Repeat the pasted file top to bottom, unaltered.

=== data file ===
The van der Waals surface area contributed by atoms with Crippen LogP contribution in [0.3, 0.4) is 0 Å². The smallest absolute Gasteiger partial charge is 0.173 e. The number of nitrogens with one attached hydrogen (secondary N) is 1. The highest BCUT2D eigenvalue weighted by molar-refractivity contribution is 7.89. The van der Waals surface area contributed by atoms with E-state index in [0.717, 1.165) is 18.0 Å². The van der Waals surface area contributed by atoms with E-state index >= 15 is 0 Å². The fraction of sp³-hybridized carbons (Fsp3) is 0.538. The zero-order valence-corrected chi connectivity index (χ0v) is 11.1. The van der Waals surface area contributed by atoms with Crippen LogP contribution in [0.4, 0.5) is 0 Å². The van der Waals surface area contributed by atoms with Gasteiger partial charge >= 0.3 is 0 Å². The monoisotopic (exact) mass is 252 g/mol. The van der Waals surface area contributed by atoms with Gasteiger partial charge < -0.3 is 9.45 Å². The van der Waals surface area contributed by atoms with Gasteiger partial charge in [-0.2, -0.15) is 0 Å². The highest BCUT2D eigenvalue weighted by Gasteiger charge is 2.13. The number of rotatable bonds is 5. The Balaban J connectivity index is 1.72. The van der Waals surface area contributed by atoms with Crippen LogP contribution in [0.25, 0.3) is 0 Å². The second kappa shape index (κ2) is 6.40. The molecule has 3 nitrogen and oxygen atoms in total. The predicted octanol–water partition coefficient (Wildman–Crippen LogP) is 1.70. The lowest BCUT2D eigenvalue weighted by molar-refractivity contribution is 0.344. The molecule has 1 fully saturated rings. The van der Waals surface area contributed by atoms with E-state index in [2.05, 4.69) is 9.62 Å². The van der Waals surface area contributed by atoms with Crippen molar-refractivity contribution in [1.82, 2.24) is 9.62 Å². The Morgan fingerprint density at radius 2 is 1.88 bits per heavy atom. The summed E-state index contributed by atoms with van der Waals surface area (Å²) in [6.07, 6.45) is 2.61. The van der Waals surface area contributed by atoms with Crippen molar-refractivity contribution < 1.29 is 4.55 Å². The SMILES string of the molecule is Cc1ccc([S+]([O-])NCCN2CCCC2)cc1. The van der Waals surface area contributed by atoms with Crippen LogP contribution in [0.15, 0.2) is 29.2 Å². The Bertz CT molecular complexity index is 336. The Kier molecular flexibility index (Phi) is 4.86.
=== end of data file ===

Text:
The van der Waals surface area contributed by atoms with Crippen LogP contribution in [0.3, 0.4) is 0 Å². The smallest absolute Gasteiger partial charge is 0.173 e. The number of nitrogens with one attached hydrogen (secondary N) is 1. The highest BCUT2D eigenvalue weighted by molar-refractivity contribution is 7.89. The van der Waals surface area contributed by atoms with E-state index in [0.717, 1.165) is 18.0 Å². The van der Waals surface area contributed by atoms with E-state index >= 15 is 0 Å². The fraction of sp³-hybridized carbons (Fsp3) is 0.538. The zero-order valence-corrected chi connectivity index (χ0v) is 11.1. The van der Waals surface area contributed by atoms with Crippen LogP contribution in [0.4, 0.5) is 0 Å². The van der Waals surface area contributed by atoms with Gasteiger partial charge >= 0.3 is 0 Å². The monoisotopic (exact) mass is 252 g/mol. The van der Waals surface area contributed by atoms with Gasteiger partial charge < -0.3 is 9.45 Å². The van der Waals surface area contributed by atoms with Gasteiger partial charge in [-0.2, -0.15) is 0 Å². The highest BCUT2D eigenvalue weighted by Gasteiger charge is 2.13. The number of rotatable bonds is 5. The Balaban J connectivity index is 1.72. The van der Waals surface area contributed by atoms with Crippen LogP contribution in [0.25, 0.3) is 0 Å². The second kappa shape index (κ2) is 6.40. The molecule has 3 nitrogen and oxygen atoms in total. The predicted octanol–water partition coefficient (Wildman–Crippen LogP) is 1.70. The lowest BCUT2D eigenvalue weighted by molar-refractivity contribution is 0.344. The molecule has 1 fully saturated rings. The van der Waals surface area contributed by atoms with E-state index in [2.05, 4.69) is 9.62 Å². The van der Waals surface area contributed by atoms with Crippen molar-refractivity contribution in [1.82, 2.24) is 9.62 Å². The Morgan fingerprint density at radius 2 is 1.88 bits per heavy atom. The summed E-state index contributed by atoms with van der Waals surface area (Å²) in [6.07, 6.45) is 2.61. The van der Waals surface area contributed by atoms with Crippen molar-refractivity contribution < 1.29 is 4.55 Å². The SMILES string of the molecule is Cc1ccc([S+]([O-])NCCN2CCCC2)cc1. The van der Waals surface area contributed by atoms with Crippen LogP contribution in [0.15, 0.2) is 29.2 Å². The Bertz CT molecular complexity index is 336. The Kier molecular flexibility index (Phi) is 4.86.